The process of recovering your security deposit begins after you leave the rental unit.
The steps in this process include:
Give the owner your forwarding address in writing
Within four days of leaving your old rental unit, you must communicate your new forwarding address to your former landlord. Under Michigan law, your landlord has 30 days to either return the security deposit or send you a damage list.
The list of damages
The damage list the owner sends you should be itemized and should include estimated repair costs, or copies of receipts, for each damaged item.
You must respond to the damages list by mail within seven days. If you don’t, you will lose the amount claimed.
Objection to the list of damages
If you do not agree with the itemized damage list you receive, you will have at least seven days to respond to this damage notice. If you do not, you will have accepted the notice of damages under Michigan law.
If you do not‘t agree with the detailed list of damages or costs, the owner has 45–days to file a complaint. The judge will then decide how much is owed to you.
Normal wear and tear
Damage that may be deducted from your security deposit relates to damage to an apartment or house that is deemed to be beyond normal wear and tear.
For example, carpets, flooring, appliances and furniture can wear out or tear from the simple act of being used. Dirt is also another form of wear and tear that your landlord should not charge you on the deposit, unless of course it’s excessive.
Some of the damage you might be forced to pay includes a burn mark on your counter, a broken window, or damage from an unreported leak.
30 days and then …
If you provide your landlord with your new forwarding address, but do not receive a damage list or deposit within 30 days of your move, the landlord is not entitled to claim damages on your deposit.
You might have unpaid rent, but the landlord can’t get that money out of your security deposit.
45 days or double
As mentioned above, your former landlord will have 45 days to seek damages in court. If all of the following happen, you can sue the landlord for double your security deposit amount:
- Your landlord refuses to return your security deposit or take legal action within 45 days
- You provided your forwarding address at least four days before moving
- You responded to the notice of damages within 7 days after receiving it
Owing more than security deposits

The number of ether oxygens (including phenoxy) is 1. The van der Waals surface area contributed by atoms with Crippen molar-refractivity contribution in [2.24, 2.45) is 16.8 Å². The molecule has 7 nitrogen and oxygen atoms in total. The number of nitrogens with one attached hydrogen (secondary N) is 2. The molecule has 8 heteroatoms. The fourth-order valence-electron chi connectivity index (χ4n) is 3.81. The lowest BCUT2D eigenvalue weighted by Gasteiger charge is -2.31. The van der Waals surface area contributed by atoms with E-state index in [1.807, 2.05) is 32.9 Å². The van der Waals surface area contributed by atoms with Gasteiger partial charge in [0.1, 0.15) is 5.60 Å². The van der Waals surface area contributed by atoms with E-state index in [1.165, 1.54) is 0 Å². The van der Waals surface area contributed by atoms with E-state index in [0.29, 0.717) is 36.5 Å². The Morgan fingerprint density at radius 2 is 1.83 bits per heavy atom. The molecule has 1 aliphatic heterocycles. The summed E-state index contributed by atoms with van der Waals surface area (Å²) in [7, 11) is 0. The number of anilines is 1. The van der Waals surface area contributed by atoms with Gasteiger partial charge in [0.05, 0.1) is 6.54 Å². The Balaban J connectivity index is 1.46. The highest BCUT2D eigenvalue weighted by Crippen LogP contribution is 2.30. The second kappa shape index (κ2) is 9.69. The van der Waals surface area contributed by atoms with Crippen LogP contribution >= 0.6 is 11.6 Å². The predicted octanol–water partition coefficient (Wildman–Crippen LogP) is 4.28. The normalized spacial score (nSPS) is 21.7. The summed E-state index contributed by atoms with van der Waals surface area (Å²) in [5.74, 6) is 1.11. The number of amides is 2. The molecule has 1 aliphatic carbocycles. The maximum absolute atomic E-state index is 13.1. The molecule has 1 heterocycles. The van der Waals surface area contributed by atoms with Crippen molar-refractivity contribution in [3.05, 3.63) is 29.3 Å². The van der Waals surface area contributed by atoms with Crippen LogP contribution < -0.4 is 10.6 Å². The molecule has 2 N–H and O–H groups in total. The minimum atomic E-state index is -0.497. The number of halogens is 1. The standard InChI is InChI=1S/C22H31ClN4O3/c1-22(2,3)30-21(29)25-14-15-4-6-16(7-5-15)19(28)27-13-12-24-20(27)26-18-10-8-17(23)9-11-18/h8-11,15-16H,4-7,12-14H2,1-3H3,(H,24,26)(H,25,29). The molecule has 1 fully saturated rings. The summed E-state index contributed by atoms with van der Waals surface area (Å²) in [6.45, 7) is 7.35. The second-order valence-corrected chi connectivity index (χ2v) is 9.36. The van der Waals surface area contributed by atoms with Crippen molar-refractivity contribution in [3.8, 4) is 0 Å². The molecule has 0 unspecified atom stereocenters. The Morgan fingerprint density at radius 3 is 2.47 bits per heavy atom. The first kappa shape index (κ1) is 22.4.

There may be times when you owe your landlord more money than your security deposit. For example, your security deposit could be $ 600, while you owe the landlord damages of $ 900.
here, the owner could keep the $ 600 and charge the remaining $ 300.
Go to court to get your security deposit
You can sue your landlord if they don’t return your security deposit. If the owner owes you less than $ 6,000, you can sue in small claims court.
You should take your case to district court if your landlord owes you more than $ 6,000. However, talk to a lawyer before suing your landlord.
What to expect in court
If your case goes to court, each party will have the opportunity to tell their story. The caller has the option to speak first. They will also have to produce evidence in court and call their witnesses.
The defendant will also have an equal chance to present evidence and call witnesses. After listening to both parties, the jury or judge will decide the amount owed.
Does Michigan law require a homeowner to have security deposits held in a separate account?
Yes. The landlord must have the tenant’s security deposit at a regulated financial institution. The money can only be used if the owner posts a bond or cash bond with the Secretary of State.
Michigan is a state with some of the best real estate laws in the country. As we saw above, if you are renting a home in Michigan, you need to make sure you sign a landlord-tenant lease agreement.
A rental agreement will guarantee the security of your deposit should you wish to move. If a misunderstanding arises with your landlord, you can file a complaint in court for a solution.
Understanding Michigan Security Deposit Law is essential for leading a peaceful life and finding the best apartment.